The others are self-published, but Sourcebooks has the option to pick them up. Assumed Engagement” begins after Darcy’s initial proposal. His carriage overturns, and he is knocked unconscious. Having previously written to his sister that he was going to ask for Elizabeth’s hand, Georgiana writes to Elizabeth asking her to come, thinking (logically) that they are engaged. Elizabeth is not aware of this misunderstanding, but upon hearing that Mr. Bingley has also been sent for, she decides to go with Jane so they can be reunited.
“Assumed Obligation” is the sequel to that novel, which follows Darcy and Elizabeth on their honeymoon to Paris, and then romances for Georgiana and Kitty.
“Master Under Good Regulation” is the story of P&P from the perspective of Mr. Darcy’s dog, Reggie, from the time Darcy is about 15 until he marries Elizabeth. Of course Reggie has a lot of influence over the events in Miss Austen’s story.
“Drive and Determination” is a modern story about Elyssa Barnett, a struggling interior designer, and Will Denton, president of a coffee company. It has several elements of P&P in the story, but is not a true modernization because of several very drastic differences.

 So, that's all Kara. Thank you so much for your kindness.
Thanks for inviting me today!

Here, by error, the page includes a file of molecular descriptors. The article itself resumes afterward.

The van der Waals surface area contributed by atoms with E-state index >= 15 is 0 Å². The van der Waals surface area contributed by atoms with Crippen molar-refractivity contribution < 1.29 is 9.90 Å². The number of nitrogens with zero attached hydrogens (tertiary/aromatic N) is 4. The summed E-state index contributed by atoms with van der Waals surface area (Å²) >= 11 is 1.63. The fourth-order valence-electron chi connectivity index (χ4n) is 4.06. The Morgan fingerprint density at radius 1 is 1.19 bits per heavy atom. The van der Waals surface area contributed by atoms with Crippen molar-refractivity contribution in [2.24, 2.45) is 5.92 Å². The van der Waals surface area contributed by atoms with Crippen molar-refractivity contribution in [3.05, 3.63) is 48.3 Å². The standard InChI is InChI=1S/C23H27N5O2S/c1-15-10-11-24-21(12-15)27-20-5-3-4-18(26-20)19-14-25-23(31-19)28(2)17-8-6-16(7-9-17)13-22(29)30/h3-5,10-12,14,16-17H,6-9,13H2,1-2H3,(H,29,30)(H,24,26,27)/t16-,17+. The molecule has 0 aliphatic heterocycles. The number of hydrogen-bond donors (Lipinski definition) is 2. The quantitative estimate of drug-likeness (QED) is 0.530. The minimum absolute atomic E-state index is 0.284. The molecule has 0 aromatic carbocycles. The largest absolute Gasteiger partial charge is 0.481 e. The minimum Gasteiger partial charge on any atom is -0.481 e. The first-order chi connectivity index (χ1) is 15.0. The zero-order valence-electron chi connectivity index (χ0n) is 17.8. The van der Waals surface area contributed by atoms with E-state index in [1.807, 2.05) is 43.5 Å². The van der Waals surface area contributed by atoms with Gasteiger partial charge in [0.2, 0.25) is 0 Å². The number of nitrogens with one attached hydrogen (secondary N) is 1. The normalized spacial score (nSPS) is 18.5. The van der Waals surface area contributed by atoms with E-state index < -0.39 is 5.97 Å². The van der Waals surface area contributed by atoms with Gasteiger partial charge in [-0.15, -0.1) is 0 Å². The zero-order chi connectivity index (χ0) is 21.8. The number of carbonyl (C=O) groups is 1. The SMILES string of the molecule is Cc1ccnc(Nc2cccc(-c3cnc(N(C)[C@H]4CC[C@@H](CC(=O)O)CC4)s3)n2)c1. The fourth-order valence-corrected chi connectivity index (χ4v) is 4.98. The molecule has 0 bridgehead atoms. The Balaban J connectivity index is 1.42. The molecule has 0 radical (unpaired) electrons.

Kara is  offering one copy of “Darcy’s Voyage” to a lucky winner who comments (The giveaway is open to the US and Canada only). The name of the winner will be announced next  Wednesday November 10th. Please, don't forget to add your e-mail address!


Margay said...

Kara, I read Assumed Engagement and I really liked it. I thought it was an interesting take on the "what if" question. I would love to read Darcy's Voyage.

Kara Louise said...

Thanks, Margay. Glad you enjoyed it. Good luck here!

Elegant Female said...

Mr. Darcy on the open sea! Sounds fascinating!

Great interview and I'd love a chance to win the book.


Rebecca said...

everyime i hear/read more about this, i get more and more excited. this is so most definitely on my MUST READ list :o)


Mrs. Higgins said...

"Only Mr. Darcy Will Do" sounds very interesting. I always wondered what would happen if Mr. Bennet died prematurely. I would love to win the book Darcy's Voyage.

Bookfool said...

I would love to read Darcy's Voyage. I have not read any of this authors books at all, but they sound appealing.